There was little evidence of it having the desired effect though, the second half a slow burner. Spaces began to emerge as both sides pressed for the opening goal, looking to counter the opposition with both speed and quality. Sadly, the quality wasn’t forthcoming and both managers pondered turning to the cavalry on their benches, the ineffective Yannick Sagbo hauled off for George Boyd.

The former Peterborough United player’s introduction was a positive one. In the 62nd minute, no Sunderland player tracked Meyler’s surging sprint from midfield. Cutting inside onto his left foot, his cross-shot couldn’t quite be converted by Boyd who had John O’Shea for close company.

Head that: Hull's Rob Koren fails to retrieve Tom Huddlestone's over-hit free-kick.
Head that: Hull’s Rob Koren fails to retrieve Tom Huddlestone’s over-hit free-kick.

The staunch resistance was finally broken with 68 gone though when set-piece specialist Tom Huddlestone planted a free-kick onto the head of the towering Curtis Davies. Having found his own scoring boots of late, he rose majestically and the powerful header soared into the top-left hand corner.

There was twice the reason to be jubilant shortly after as midfield maestro Meyler pounced on a blocked Cattermole clearance to punish his former employers. Running through on goal unopposed, there was plenty of time to overthink where to strike the ball, but the Irishman had the presence of mind to roll his shot past the despairing Ustari into the bottom left-hand corner. The celebration that followed was a memorable one. Alan Pardew had a sore head thinking about it.

At 2-0 with 18 minutes left, there was no looking back. Unfortunately from a Sunderland perspective neither did Cattermole. Blindly side-footing the ball towards his own goal with 77 played, it was silver service for a player of Fryatt’s calibre. Making the most of his unexpected fine-dining experience, the 28 year old collected the ball on the edge of the Sunderland box, picked his spot and watched the net ripple with satisfaction.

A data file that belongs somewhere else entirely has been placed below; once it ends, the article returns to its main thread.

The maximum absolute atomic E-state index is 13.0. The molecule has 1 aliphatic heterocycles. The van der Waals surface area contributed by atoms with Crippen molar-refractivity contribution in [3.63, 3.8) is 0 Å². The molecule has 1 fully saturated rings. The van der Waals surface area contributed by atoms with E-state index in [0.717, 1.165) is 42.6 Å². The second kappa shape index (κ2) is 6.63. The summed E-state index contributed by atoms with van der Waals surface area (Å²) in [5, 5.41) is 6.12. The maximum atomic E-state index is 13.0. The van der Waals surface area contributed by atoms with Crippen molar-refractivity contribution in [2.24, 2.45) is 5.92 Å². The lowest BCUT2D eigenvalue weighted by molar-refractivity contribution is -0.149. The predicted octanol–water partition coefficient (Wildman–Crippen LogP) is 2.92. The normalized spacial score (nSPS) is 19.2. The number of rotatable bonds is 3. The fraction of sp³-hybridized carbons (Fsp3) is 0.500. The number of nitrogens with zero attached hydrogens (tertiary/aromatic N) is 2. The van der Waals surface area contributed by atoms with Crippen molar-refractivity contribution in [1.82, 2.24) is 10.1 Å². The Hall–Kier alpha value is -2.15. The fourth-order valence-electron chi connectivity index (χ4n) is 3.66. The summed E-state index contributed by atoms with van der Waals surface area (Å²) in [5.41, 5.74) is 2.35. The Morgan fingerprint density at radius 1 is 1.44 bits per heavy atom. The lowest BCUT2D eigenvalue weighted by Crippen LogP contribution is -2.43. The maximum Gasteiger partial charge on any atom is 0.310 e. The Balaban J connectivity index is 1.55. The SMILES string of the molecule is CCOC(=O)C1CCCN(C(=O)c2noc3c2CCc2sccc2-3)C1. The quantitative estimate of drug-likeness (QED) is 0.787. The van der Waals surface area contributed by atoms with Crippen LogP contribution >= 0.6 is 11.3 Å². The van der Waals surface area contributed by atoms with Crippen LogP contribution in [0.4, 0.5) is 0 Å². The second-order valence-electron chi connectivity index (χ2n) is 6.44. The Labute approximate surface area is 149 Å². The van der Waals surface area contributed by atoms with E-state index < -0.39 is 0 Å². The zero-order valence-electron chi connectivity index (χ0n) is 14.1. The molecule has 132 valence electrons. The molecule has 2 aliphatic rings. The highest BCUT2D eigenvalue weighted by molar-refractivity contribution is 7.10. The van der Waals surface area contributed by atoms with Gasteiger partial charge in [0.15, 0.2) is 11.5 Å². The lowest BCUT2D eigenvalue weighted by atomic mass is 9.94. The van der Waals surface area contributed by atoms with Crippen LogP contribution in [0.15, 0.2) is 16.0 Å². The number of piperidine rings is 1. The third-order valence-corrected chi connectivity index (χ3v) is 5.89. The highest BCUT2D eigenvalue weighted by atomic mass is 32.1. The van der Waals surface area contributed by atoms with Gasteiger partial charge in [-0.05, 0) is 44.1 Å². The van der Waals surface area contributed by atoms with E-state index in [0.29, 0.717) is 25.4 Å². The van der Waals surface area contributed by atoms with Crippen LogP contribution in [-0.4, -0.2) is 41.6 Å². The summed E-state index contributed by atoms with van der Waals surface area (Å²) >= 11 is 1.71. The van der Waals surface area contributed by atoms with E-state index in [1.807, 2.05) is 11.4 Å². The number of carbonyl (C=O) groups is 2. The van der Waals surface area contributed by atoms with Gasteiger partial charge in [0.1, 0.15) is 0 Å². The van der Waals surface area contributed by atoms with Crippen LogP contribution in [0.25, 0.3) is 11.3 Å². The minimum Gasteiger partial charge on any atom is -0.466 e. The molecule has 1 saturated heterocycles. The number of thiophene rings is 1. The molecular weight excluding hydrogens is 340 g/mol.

There was almost time for a fourth when Meyler – uncharacteristically losing his cool – swung wildly at a chance from 25 yards but the miss proved academic.

There will now be further blood, sweat and tears for those in black and amber stripes as they seek an elusive cup final. Next up: a galvanised league one Sheffield United side in a fiery Yorkshire derby on 12th/13th April. In a year that’s seen Hull announced as the capital of culture for 2017, some cultured football may just help them attain the Holy Grail in May.


Hull City (4-2-3-1): McGregor, Rosenior, Chester, Davies (c), Figueroa, Meyler, Huddlestone, El Mohamady (Quinn, 81), Aluko (Koren, 67), Sagbo (Boyd, 58), Fryatt.

Unused subs: Harper, Bruce, Faye, Henderson.

Scorers: Davies (68), Meyler (72), Fryatt, (77)

Sunderland (4-2-3-1) Ustari, Bardsley, Vergini, O’Shea (c), Dossena, Cattermole, Colback, Larsson, Scocco (Borini, 67), Giaccherini (Johnson, 67) Fletcher.

Unused subs: Mannone, Celustka, Cuellar, Bridcutt, Ki Sung-Yeung.

Referee: Mr C. Pawson

Man of the Match: Davies